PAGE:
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Book Review

A book that clued me to what was going on (back in 2004) is Thomas Sowell's Vision of the Annointed: Self-Congratulation as a Basis for Social Policy. Sure, the title is a mouthful but Sowell, an economist in his 70's, identifies the parasitic nature of bureaucrats and the backwards motivations of many politicians. He skillfully and thoroughly counters the usually unquestioned "for-the-children" justifications with the hard facts.

Excellent book alert!

THE book to read before you go vote!

Vision of the Annointed is a book that public schools won't be approving anytime soon, since the students would become dangerous in the voting booth. Sowell shows the reader how social and economic policies have played out in actual practice, as opposed to how they are initially marketed by the politicians and bureaucrats who create and sell them to the public. While politicians make promises that sound good and claim they care about "the children," by the time the actual consequences of their policies and legislation are implemented and measurable, the politician is termed out or serving in another office - in a nutshell, they are not held accountable for the outcome and related consequences of the "solutions" they push. Politicians know this, and feel pressured to promote feel-good legislation with disasterous unintended consequences rather than endorse unglamourous policies with long-term benefits.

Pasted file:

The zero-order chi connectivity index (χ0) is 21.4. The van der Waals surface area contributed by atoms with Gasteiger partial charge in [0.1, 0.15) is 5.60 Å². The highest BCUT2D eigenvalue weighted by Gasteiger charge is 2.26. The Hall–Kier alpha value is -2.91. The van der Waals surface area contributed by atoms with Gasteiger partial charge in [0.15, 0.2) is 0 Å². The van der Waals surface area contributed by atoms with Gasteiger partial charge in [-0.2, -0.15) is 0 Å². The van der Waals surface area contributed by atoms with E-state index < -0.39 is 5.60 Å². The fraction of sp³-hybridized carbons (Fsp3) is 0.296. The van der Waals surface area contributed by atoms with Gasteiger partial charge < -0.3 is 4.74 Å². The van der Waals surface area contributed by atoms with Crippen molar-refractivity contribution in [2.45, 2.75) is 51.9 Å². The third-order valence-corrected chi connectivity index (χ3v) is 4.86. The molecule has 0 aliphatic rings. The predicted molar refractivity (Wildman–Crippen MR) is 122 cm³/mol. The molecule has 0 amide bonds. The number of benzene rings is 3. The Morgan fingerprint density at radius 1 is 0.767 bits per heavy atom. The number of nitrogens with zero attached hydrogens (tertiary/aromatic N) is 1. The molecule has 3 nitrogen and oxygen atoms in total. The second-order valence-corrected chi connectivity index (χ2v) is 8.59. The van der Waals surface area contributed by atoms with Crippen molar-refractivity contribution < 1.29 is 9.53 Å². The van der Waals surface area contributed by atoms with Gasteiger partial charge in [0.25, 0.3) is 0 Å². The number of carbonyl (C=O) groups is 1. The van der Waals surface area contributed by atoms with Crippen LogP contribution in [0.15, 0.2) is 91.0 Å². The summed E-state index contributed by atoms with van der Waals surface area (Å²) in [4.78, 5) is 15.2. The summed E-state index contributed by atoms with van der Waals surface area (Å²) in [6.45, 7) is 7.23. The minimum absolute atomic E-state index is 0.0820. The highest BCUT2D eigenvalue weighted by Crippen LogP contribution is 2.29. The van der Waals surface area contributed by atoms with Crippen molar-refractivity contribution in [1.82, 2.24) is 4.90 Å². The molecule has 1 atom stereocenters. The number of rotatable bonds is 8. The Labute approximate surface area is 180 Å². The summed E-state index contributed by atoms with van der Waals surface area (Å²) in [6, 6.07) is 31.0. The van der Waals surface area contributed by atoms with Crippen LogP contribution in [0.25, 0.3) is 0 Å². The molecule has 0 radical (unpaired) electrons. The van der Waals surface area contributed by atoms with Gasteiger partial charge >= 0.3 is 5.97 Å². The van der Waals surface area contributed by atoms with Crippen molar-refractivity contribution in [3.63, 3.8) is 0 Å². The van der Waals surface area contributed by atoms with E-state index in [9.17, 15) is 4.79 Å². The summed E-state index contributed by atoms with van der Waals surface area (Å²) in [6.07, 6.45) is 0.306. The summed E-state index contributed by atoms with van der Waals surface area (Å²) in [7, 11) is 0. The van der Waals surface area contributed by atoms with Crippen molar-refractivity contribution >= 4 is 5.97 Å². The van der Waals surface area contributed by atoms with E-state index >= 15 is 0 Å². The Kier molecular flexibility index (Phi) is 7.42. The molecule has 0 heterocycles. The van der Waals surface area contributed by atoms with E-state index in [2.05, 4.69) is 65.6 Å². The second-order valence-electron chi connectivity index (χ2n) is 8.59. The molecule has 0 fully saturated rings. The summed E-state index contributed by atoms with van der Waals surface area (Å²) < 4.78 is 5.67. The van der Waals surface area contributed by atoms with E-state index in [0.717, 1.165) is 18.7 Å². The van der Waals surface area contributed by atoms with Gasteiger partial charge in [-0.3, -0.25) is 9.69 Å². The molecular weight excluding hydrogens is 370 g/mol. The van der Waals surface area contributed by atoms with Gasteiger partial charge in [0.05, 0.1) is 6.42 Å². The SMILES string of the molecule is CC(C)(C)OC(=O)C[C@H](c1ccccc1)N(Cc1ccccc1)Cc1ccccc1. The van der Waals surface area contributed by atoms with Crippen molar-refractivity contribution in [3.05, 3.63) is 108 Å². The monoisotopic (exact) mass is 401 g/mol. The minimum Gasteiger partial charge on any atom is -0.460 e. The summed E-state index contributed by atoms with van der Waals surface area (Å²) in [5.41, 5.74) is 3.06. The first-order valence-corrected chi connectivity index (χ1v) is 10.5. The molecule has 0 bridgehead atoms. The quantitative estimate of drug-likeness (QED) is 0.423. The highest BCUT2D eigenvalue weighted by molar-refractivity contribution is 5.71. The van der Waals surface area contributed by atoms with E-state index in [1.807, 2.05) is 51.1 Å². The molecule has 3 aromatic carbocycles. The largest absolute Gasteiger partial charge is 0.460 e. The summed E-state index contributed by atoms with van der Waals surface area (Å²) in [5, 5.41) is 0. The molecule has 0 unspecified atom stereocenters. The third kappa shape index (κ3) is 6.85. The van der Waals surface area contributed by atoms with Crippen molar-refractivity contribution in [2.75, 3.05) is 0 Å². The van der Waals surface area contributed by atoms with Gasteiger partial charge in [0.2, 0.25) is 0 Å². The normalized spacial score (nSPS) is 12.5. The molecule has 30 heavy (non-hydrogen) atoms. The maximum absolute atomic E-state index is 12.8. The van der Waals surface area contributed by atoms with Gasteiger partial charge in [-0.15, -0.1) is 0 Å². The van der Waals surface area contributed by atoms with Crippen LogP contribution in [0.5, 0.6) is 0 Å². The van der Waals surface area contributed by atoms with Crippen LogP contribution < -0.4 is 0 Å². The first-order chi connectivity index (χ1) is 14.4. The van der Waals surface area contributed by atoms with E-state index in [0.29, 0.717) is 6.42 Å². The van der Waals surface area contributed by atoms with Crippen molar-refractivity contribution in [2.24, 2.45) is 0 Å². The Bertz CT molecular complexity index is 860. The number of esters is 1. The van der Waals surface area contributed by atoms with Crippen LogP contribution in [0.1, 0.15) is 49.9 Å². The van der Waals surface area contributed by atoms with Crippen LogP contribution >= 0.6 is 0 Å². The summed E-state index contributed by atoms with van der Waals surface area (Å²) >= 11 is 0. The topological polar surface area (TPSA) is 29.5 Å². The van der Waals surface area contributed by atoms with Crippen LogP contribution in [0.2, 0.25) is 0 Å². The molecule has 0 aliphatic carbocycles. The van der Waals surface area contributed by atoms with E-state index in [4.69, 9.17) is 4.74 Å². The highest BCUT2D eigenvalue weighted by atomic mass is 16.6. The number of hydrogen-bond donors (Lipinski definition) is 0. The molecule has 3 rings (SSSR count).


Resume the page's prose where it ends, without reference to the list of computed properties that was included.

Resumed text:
Likewise, bureaucrats count on the ignorance of the public regarding the measurable effectiveness of the programs they administer, and work to continue and expand funding for their programs, no matter what. In spite of historical and current evidence that socialism and Communism have a 100 percent failure rate, the "annointed" bureaucrats and politicans continue to grift taxpayers by making promises they cannot keep, and they congratulate themselves in spite of their overwhelming failures.

Sowell documents (with extensive citation) the nature of these parasitic beings, and makes non-politically correct suggestions regarding affirmative action, education, environmental issues, social policy, economic structure and more.

An excellent precurser to this book is Sowell's Applied Economics, although I would recommend anything this wise gentleman writes.

1/27/07